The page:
Of their creations, arguably the most impressive and surely the most fun are Richard Linklater’s acclaimed 1991 indie-film debut, Slacker, and its brand-new follow-up, Waking Life. Both films wander about, with a seeming aimlessness, listening to various characters talk about subjects that range from the very mundane to the incredibly high-flown. Beneath their aleatory surfaces, though, both posit a number of correspondences or analogies connecting film-viewing and dreaming, reality and the processes of narration.

Slacker opens with a young man played by Linklater himself waking up on a bus as it pulls into Austin, Texas (the filmmaker’s home). Taking a taxi into town, the young man regales the silent cabby with a long spiel about the vivid dream he just had, which seems to have come from a book he was reading. The book proposes that “every thought you have creates its own reality. It’s like every choice or decision you make … the thing you choose not to do, fractions off and becomes its own reality, you know, and just goes on there, forever.” This multiple-universes idea, which will be familiar to fans of quantum theory, suggests a semi-whimsical cinematic correlative: If every scene or character suggests an endless number of possibilities, why can’t the filmmaker, rather than following the most obvious or conventional (chronicling the actions of the main character, say), explore certain of the other deviating paths?

That, of course, is what Slacker does. When that cab arrives in Austin and comes upon an accident, the film leaves Linklater (the main character till then) and simply skips off into another character’s story. No doubt, much of the movie’s original popularity was owed to the sociological comedy that followed; a portrait of one college town’s overeducated, underemployed demimonde, Slacker gave the world the word “slacker,” along with a razor-sharp snapshot of a zeitgeist haunted by JFK assassination theories, the eminence of Madonna, and other curious enthusiasms. At the same time, its “quantum” structure suggested the film was not only about the lives it depicted, but about cinema and its philosophic “place.”

Waking Life in certain ways deliberately resembles Slacker. Following a brief prologue that ends with the words “dreaming is destiny,” it opens with a young man (played by Wiley Wiggins) waking up on a train as it pulls into town. Outside the station, he’s offered a ride by a man driving a car shaped like a motorboat; the other passenger is Linklater, who spontaneously decides where the young man–who is never named–will be let out. Again, there’s an accident, and the story spins off in an unexpected direction.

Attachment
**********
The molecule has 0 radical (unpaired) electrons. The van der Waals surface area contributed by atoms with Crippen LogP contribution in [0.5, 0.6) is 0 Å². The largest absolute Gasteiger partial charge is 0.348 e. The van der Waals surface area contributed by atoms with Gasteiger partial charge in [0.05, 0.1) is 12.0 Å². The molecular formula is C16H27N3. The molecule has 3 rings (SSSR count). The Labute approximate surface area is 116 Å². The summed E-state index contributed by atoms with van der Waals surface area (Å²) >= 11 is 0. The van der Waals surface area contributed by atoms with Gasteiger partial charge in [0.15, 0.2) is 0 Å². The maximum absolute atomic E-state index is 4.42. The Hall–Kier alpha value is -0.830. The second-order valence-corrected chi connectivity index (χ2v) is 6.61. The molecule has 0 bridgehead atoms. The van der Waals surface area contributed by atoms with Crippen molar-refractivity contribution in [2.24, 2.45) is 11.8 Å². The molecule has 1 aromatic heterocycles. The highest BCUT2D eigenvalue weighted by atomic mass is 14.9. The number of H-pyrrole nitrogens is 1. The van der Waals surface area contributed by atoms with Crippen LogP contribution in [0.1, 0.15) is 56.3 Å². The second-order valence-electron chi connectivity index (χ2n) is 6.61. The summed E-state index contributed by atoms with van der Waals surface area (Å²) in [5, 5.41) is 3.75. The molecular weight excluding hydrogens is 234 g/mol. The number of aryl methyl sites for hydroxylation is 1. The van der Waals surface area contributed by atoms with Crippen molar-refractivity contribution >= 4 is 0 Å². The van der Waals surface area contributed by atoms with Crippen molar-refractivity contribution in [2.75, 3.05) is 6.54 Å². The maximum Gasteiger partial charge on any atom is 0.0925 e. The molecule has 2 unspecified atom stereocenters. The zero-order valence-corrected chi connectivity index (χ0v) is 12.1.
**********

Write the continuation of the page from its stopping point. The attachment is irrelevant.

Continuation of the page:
The main character, though, is retained. We follow him through a series of experiences in which he listens to or overhears a number of other characters, and talks with some of them. These interactions seem to fall into two categories. In one, the characters, whether speaking emotionally (an angry man in a jail cell) or cerebrally (a philosophy professor discussing existentialism), offer descriptions of objective reality–the “out there,” in Wolf’s term. In the other type, the main character gradually deals with his perception that he is in a lucid dream, or a series of them. Every time he wakes up, he seems to emerge into another dream. Characters inform him that he can tell it’s a dream by the fact that he can’t read clocks clearly or adjust the light levels in any space. Thus does the film also meditate on its own dimension of subjective reality–Wolf’s “in here.”

While Slacker gave a quantum spin to the familiar idea of film-as-dream, Waking Life goes a step further by invoking the experience of lucid dreaming, in which the subject is conscious of being in a dream and to an extent can control his actions. Lucid dreaming–which seems like nothing more than a modern term for the visionary experiences testified to by Ibn Arabi, Swedenborg and others–is of great interest to quantum thinkers like Wolf because it offers a potential way of scientifically, or at least consciously, exploring the geography of the imaginal realm. Additionally, where Slacker‘s main “quantum” metaphor was its divagating narrative, Waking Life‘s is its amazing visual surface.